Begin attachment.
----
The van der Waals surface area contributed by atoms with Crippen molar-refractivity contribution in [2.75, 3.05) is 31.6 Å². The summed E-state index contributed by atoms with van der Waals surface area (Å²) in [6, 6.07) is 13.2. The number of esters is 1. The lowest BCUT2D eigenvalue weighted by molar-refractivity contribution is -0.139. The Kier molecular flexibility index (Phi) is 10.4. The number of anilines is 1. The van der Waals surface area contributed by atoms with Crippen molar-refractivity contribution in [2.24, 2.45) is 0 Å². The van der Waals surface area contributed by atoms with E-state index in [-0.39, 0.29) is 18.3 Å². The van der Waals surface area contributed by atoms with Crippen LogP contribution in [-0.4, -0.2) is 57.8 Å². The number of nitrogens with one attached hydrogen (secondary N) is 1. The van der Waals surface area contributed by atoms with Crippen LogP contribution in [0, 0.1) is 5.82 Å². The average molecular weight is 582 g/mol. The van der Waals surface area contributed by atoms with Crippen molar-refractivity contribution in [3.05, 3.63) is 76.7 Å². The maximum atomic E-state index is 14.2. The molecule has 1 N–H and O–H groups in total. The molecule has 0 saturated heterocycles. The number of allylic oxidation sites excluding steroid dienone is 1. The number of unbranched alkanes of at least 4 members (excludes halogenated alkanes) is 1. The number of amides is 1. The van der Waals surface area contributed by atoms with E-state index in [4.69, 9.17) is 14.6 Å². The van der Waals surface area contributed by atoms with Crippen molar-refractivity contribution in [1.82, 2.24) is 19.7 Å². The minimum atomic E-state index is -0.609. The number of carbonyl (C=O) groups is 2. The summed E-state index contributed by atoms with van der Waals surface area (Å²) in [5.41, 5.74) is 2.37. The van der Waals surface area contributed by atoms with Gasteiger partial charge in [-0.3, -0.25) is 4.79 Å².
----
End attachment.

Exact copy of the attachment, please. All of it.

The van der Waals surface area contributed by atoms with Crippen molar-refractivity contribution in [2.75, 3.05) is 31.6 Å². The summed E-state index contributed by atoms with van der Waals surface area (Å²) in [6, 6.07) is 13.2. The number of esters is 1. The lowest BCUT2D eigenvalue weighted by molar-refractivity contribution is -0.139. The Kier molecular flexibility index (Phi) is 10.4. The number of anilines is 1. The van der Waals surface area contributed by atoms with Crippen molar-refractivity contribution in [2.24, 2.45) is 0 Å². The van der Waals surface area contributed by atoms with E-state index in [-0.39, 0.29) is 18.3 Å². The van der Waals surface area contributed by atoms with Crippen LogP contribution in [-0.4, -0.2) is 57.8 Å². The number of nitrogens with one attached hydrogen (secondary N) is 1. The van der Waals surface area contributed by atoms with Crippen LogP contribution in [0, 0.1) is 5.82 Å². The average molecular weight is 582 g/mol. The van der Waals surface area contributed by atoms with Crippen molar-refractivity contribution in [3.05, 3.63) is 76.7 Å². The maximum atomic E-state index is 14.2. The molecule has 1 N–H and O–H groups in total. The molecule has 0 saturated heterocycles. The number of allylic oxidation sites excluding steroid dienone is 1. The number of unbranched alkanes of at least 4 members (excludes halogenated alkanes) is 1. The number of amides is 1. The van der Waals surface area contributed by atoms with E-state index in [4.69, 9.17) is 14.6 Å². The van der Waals surface area contributed by atoms with Crippen molar-refractivity contribution in [1.82, 2.24) is 19.7 Å². The minimum atomic E-state index is -0.609. The number of carbonyl (C=O) groups is 2. The summed E-state index contributed by atoms with van der Waals surface area (Å²) in [5.41, 5.74) is 2.37. The van der Waals surface area contributed by atoms with Gasteiger partial charge in [-0.3, -0.25) is 4.79 Å².